- Investors are wary about the ability of large banks to generate profits.
- We believe the market has priced in a too-pessimistic view of profitability.
- Overall, we believe the quality of the financials sector is the best we’ve seen in at least a decade.
By Kevin Holt
This is the first in a three-part series on sector opportunities as seen by a contrarian value investor - Senior Portfolio Manager Kevin Holt.
In the wake of the Great Recession, and significant regulatory changes, investors are concerned that large banks may not be able to generate the type of profits that they have in the past. We don't disagree with that assessment. However, we do disagree with the current equity valuations of the large banks - we believe the market has priced in a too-pessimistic view of profitability.
Take Citigroup (NYSE:C) for example (3.94% of Invesco Comstock Fund as of March 31, 2014.) Altogether, the company generates about a 6% return on equity. However, its segregated Citi Holdings assets (primarily low-quality mortgage paper) are scheduled to migrate off the books over the next five to seven years. That leaves a core banking operation that produces a 13% return on equity. Historically, a bank with a 13% return on equity would trade somewhere around 1.3x tangible book value. Since March 31, 2014, Citigroup had been trading in a range between $47 to just under $49, or around 0.85x tangible book value.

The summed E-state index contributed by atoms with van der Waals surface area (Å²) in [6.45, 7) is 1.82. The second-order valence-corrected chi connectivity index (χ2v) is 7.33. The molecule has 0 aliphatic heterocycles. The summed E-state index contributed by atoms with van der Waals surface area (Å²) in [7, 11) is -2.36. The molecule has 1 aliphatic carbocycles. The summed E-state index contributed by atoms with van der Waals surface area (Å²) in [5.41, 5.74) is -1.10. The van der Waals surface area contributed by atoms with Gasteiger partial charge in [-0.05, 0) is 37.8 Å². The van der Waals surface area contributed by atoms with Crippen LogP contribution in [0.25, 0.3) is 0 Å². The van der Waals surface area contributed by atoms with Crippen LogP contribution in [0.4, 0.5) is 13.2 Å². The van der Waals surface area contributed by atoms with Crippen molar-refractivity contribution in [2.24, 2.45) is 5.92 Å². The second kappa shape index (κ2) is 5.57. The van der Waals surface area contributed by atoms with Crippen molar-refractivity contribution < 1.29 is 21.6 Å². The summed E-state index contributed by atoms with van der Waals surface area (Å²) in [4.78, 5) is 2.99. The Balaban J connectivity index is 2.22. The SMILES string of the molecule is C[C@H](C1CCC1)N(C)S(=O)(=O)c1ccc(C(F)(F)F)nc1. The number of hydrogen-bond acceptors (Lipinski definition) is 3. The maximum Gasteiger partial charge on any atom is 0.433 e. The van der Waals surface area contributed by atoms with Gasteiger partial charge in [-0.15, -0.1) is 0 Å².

At the same time, we calculate that Citigroup will generate $50 to $60 billion in excess capital over the next three years, and we expect most of that will be returned to shareholders through dividends and buybacks. That's a significant sum for a company with a current market cap of less than $150 billion.
As a deep value manager, I'm looking for companies that are trading at a significant discount to their true value, and I'm willing to wait patiently for these companies' share prices to catch up to our view. Citigroup is typical of what we own: Its near future is relatively unexciting, but it's trading at 50% of what we believe it can be worth in the next three to five years.
Overall, we believe the quality of the financials sector is the best we've seen in at least a decade. However, we see this story playing out over the course of the next four or five years. For long-term value investors, we believe one of our chief advantages is our patient, long-term approach.
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